Hyperlactatemia, an initial symptom of malignant hyperthermia and PRIS, is rare, but can be fatal. Therefore, we decided not to use propofol or inhalational anesthesia. Midazolam could be a choice, but its long half-life can cause delayed emergence and respiratory depression [6]. To avoid its disadvantages and avoid the use of propofol and inhaled anesthesia, induction and maintenance of anesthesia with remimazolam were planned.

The appropriate dosage of remimazolam in pediatric patients is yet to be established, and dosages differ in each report [7, 8]. Based on these reports, we determined the dosage based on the per-body weight dosage for adults indicated in the package insert.

Remimazolam 12 mg/kg/h until sleep onset, remifentanil, and rocuronium were administered to induce general anesthesia. After intubation, the patient was placed in the right-lateral recumbent position. Anesthesia was maintained using remimazolam 1 mg/kg/h and remifentanil 0.2–0.5 μg/kg/min. Intraoperative infusions included Ringer’s acetate and bicarbonate Ringer’s solutions; no lactate Ringer’s solution was used. The duration of surgery was 82 min and the duration of anesthesia was 153 min. The intraoperative fluid balance was + 740 mL, and the urine output was 4.22 mL/kg/h (230 mL). Although the operative time was shorter than that of the initial surgery, increased lactate levels were observed (Table 2). The day after surgery, the patient’s lactate level was within the reference limits, and he was discharged from the hospital without any postoperative problems.

Table 2 Values of parameters during the second surgery


An 8-year-old boy with no significant medical history experienced lactic acidosis during anesthesia induced by propofol and sevoflurane. A subsequent comprehensive postoperative evaluation revealed no evidence of metabolic disease. Considering the potential for drug-induced lactic acidosis, remimazolam was used for anesthesia in subsequent surgeries to mitigate the effects of propofol and sevoflurane. Despite the short duration of the second surgery, lactic acidosis recurred; its etiology remains unclear. Tissue hypoxia is the most common cause of lactic acidosis during the perioperative period [1]; however, it is unlikely in this case because of stable hemodynamic conditions and the lack of an increased L/P ratio, an indicator of anaerobic/aerobic metabolism balance [13]. Tissue hypoxia secondary to hypoperfusion only increases the lactate level and not the pyruvate level, resulting in an increased L/P ratio [13]. However, it remains possible that the L/P ratio may be high at some points when it is not measured.

Among other causes of hyperlactatemia, such as drugs, toxins, and metabolic diseases [1], we first considered the possibility of drug-induced hyperlactatemia, including early representation of PRIS and malignant hyperthermia. According to a systematic review of the literature from 1950 to 2017, propofol was the most commonly used anesthetic in 286 adult patients with elevated lactate levels [9]. It also induces PRIS even after short-term infusion without hemodynamic instability [10]. The patient presented with hyperlactatemia during the second surgery without propofol, suggesting that propofol was not responsible for the hyperlactatemia. The likelihood of metabolic disease was not high based on the non-significant findings in fasting blood glucose, ketone, amino acid, urinary lactate, and vitamin B1 levels. Hyperlactatemia is also observed in patients with tumors [11, 12]; however, it was unlikely in our case, based on the unremarkable past history and thorough examination by the pediatric department. The hyperlactatemia may have resulted from an increase in glucose metabolism owing to elevated catecholamine levels in response to surgical stimuli [1]. However, during the second surgery, the patient also had hyperlactatemia despite the relatively minimally invasive and short surgery period, suggesting that there were some predisposing factors in addition to the above mechanisms.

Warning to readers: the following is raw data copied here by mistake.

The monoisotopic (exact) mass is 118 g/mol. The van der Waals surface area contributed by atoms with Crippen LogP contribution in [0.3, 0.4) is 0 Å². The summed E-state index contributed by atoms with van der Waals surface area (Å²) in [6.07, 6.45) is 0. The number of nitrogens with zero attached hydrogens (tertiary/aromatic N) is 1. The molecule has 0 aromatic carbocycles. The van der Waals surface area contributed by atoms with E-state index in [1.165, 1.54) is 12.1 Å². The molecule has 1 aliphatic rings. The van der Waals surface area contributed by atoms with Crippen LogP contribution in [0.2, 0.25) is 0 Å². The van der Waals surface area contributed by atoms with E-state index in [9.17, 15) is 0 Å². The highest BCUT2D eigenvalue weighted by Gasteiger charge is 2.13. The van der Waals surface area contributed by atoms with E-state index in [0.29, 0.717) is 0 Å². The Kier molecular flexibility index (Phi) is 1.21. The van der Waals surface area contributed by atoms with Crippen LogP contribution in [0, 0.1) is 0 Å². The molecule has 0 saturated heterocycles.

A normal L/P ratio in the presence of hyperlactatemia suggests a parallel increase in pyruvate and lactate levels, which may indicate deficiencies in pyruvate dehydrogenase or gluconeogenesis [14, 15]. For postoperative examination, measuring the L/P ratio in hyperlactatemic blood samples and ensuring correct storage are crucial for the accurate diagnosis and appropriate management of the condition.

Availability of data and materials

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Propofol infusion syndrome


American society of anesthesiologists



pCO2 :

Partial pressure of carbon dioxide


Adenosine triphosphate


Adenosine diphosphate






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K.I., T.H., and S.I. were responsible for anesthetic management of the patient. K.I. drafted the manuscript. T.H., C.A., and S.S. helped write the manuscript. All the authors have read and approved the final version of this manuscript.

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Correspondence to Ko Ishikawa.

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Written informed consent was obtained from the patient’s parents for the publication of this case report.

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Ishikawa, K., Hiroki, T., Ito, S. et al. A case of pediatric Perthes’ disease with unexplained hyperlactatemia at the time of initial surgery and anesthetic management with remimazolam for the subsequent surgery. JA Clin Rep 10, 31 (2024).